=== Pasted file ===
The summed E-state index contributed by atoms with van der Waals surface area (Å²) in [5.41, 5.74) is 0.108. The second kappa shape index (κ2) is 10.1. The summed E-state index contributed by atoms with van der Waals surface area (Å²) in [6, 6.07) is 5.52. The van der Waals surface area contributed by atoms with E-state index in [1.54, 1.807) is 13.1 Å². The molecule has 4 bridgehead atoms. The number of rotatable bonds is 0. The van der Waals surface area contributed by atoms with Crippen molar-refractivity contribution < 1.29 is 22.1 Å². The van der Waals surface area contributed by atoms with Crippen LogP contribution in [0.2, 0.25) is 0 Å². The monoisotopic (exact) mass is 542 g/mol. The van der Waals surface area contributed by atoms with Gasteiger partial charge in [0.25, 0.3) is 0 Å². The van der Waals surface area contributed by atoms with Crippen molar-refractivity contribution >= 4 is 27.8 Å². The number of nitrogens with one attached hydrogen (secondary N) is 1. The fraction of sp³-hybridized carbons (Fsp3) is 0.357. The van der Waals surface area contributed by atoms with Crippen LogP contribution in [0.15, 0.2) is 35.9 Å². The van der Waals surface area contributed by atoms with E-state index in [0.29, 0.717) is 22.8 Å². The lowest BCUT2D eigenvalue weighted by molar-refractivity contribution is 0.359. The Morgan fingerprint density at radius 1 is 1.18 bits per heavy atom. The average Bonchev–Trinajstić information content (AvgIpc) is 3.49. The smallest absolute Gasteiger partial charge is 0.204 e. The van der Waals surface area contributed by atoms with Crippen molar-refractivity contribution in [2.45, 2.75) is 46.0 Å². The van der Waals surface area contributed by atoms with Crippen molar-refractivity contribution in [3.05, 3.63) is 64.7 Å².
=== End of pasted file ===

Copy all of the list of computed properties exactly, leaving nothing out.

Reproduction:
The summed E-state index contributed by atoms with van der Waals surface area (Å²) in [5.41, 5.74) is 0.108. The second kappa shape index (κ2) is 10.1. The summed E-state index contributed by atoms with van der Waals surface area (Å²) in [6, 6.07) is 5.52. The van der Waals surface area contributed by atoms with E-state index in [1.54, 1.807) is 13.1 Å². The molecule has 4 bridgehead atoms. The number of rotatable bonds is 0. The van der Waals surface area contributed by atoms with Crippen molar-refractivity contribution < 1.29 is 22.1 Å². The van der Waals surface area contributed by atoms with Crippen LogP contribution in [0.2, 0.25) is 0 Å². The monoisotopic (exact) mass is 542 g/mol. The van der Waals surface area contributed by atoms with Gasteiger partial charge in [0.25, 0.3) is 0 Å². The van der Waals surface area contributed by atoms with Crippen molar-refractivity contribution >= 4 is 27.8 Å². The number of nitrogens with one attached hydrogen (secondary N) is 1. The fraction of sp³-hybridized carbons (Fsp3) is 0.357. The van der Waals surface area contributed by atoms with Crippen LogP contribution in [0.15, 0.2) is 35.9 Å². The van der Waals surface area contributed by atoms with E-state index in [0.29, 0.717) is 22.8 Å². The lowest BCUT2D eigenvalue weighted by molar-refractivity contribution is 0.359. The Morgan fingerprint density at radius 1 is 1.18 bits per heavy atom. The average Bonchev–Trinajstić information content (AvgIpc) is 3.49. The smallest absolute Gasteiger partial charge is 0.204 e. The van der Waals surface area contributed by atoms with Crippen molar-refractivity contribution in [2.45, 2.75) is 46.0 Å². The van der Waals surface area contributed by atoms with Crippen molar-refractivity contribution in [3.05, 3.63) is 64.7 Å².